In a significant announcement during the SEMICON Japan 450mm Transition Forum that sheds new light on the availability of 450mm wafer processing lithography capability, Kazuo Ushida, president of Nikon Precision Equipment Company, said that the company plans to ship high-volume manufacturing (HVM) lithography tools in 2017 through a joint development effort with a chip maker. Nikon plans to have ArF immersion 450mm prototype tools in 2015-16.
Other 450mm-related news during SEMICON Japan came from Opening Keynote speaker Kasumasa Yoshida, representative director and president of Intel, K.K., who confirmed Intel’s new 450mm Japan Metrology Center (JMC) in Tsukuba.
Ushida said that requirements for 450mm lithography include higher throughput, improved overlay accuracy, and improved imaging performance. The industry’s expectation for high-volume 450mm EUV lithography insertion in 2018 will likely be delayed due to insufficient light source progress, mask infrastructure and EUV photoresist development challenges. Furthermore, Uchida said that the very steep curve of EUV technology improvement required is not realistic in the timeframe.
Lithography has been a serious concern among other wafer process equipment tool providers, who have been reluctant to invest in 450mm research and development ahead of a viable advanced node patterning solution. Other equipment companies have been interested in a 450mm litho solution for process development reasons and also as an assurance that chip makers will actually be ready to implement a complete manufacturing line in the timeframe that tool development is being requested.
Uchida’s pledge aligns with the G450C roadmap. G450C vice president and general manager Frank Robertson, also speaking at SEMICON Japan, said that the consortium plans for nano-imprint litho and pitch doubling capability over the next two years and “real” 193 immersion litho capability for tool demonstrations at the unit process level by mid-2014.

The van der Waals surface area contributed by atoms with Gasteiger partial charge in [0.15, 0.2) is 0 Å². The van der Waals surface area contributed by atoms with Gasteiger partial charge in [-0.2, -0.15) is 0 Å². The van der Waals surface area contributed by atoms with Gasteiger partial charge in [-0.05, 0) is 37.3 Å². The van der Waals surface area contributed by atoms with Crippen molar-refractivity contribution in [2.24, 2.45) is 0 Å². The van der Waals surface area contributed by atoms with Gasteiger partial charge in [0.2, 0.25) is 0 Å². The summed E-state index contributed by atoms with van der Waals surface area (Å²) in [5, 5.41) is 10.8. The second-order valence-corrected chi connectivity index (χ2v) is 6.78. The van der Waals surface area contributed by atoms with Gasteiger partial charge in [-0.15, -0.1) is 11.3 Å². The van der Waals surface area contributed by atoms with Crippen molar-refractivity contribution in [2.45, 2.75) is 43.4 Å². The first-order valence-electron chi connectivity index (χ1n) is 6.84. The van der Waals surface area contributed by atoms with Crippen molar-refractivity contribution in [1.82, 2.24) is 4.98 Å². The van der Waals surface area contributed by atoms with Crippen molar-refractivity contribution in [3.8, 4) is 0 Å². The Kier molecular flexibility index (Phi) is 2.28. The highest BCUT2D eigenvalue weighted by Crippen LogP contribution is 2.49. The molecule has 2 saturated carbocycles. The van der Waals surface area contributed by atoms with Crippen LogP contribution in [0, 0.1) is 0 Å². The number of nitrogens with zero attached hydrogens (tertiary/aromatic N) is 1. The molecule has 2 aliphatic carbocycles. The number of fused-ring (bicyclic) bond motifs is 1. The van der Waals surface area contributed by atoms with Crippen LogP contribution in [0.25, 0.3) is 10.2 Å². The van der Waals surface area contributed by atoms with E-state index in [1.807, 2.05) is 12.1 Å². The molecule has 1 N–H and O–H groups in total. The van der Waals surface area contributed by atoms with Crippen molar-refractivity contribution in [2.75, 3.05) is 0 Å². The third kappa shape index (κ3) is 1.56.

Robertson said that G450C has now negotiated a full set of wafer process and metrology tools with the exception of lithography. In addition to 14nm tool demonstrations, G450C is focused on providing test wafers. Test monitor 450mm wafers are expected to be available in 2Q13, prime wafers in 2Q14 and epi wafers in 1Q15. G450C is giving priority to consortium members and the participating tool makers. They will also provide 450 test wafers to others via a wafer loan program. Robertson pointed to a wafer loan request process on the G450C website.
According to economic analysis from Akira Minamikawa, vice president, IHS iSuppli Japan, NAND memory and microprocessors warrant the larger wafer size, but DRAM will not require 450mm manufacturing. Minamikawa estimates that twenty 450mm fab lines (to as many as 50 “at the most”) will be built in a ten-year period. He contrasts that figure to 160 fab lines for 300mm and 240 8” fab lines that were built in a similar timeframe.
The need for innovation and collaboration to achieve the cost and time objectives was a common observation from G450C, Nikon and TEL representatives speaking at the Forum. Each speaker pointed to the important role of SEMI Standards in achieving a successful transition and the need for chip makers, consortia and equipment companies to collaborate in new ways.
Tokyo Electron Limited (TEL) VP and general manager Akihisa Sekiguchi commented that equipment makers face inordinate challenges in the 450mm transition. Concurrent 300mm/450mm R&D and prolonged 450mm startup impose significant financial risk and he warned that it may take years for equipment makers to see an ROI. TEL’s proposal is to unify its various internal platforms for 450mm, and establish an open platform alliance to share previously proprietary information with the supply chain. Concepts for harmonizing facility connections have been well-received by the G450C as a means to reduced installation costs and complexity.
Intel’s new 450mm Japan Metrology Center (JMC) in Tsukuba was referenced in an earlier industry presentation at SEMICON West and operational since July, but has not been publically announced. Yoshida said that mission of the new facility is to support the 450mm network by providing “quick turn” metrology, improved supplier R&D velocity and a link to the G450C activity in Albany, New York.
Yoshida said that the semiconductor industry is spurred by silicon innovation and penetration. He referenced smartphone demand, which is expected to grow at a 24 percent compound annual growth rate over the next several years, and tablets with a 53 percent CAGR, as key market drivers. He further commented that 15 billion intelligent connected devices will be present by 2015 and contribute to an estimated 35 trillion GB of data traffic. He said that the combined market drivers potentially yield semiconductor industry sales with greater than 50 percent upside by 2020 — meaning a worldwide market of about $450 billion. He anticipates that Intel products will represent a 25-26 percent share of the total and therefore the company requires aggressive investment to increase capacity.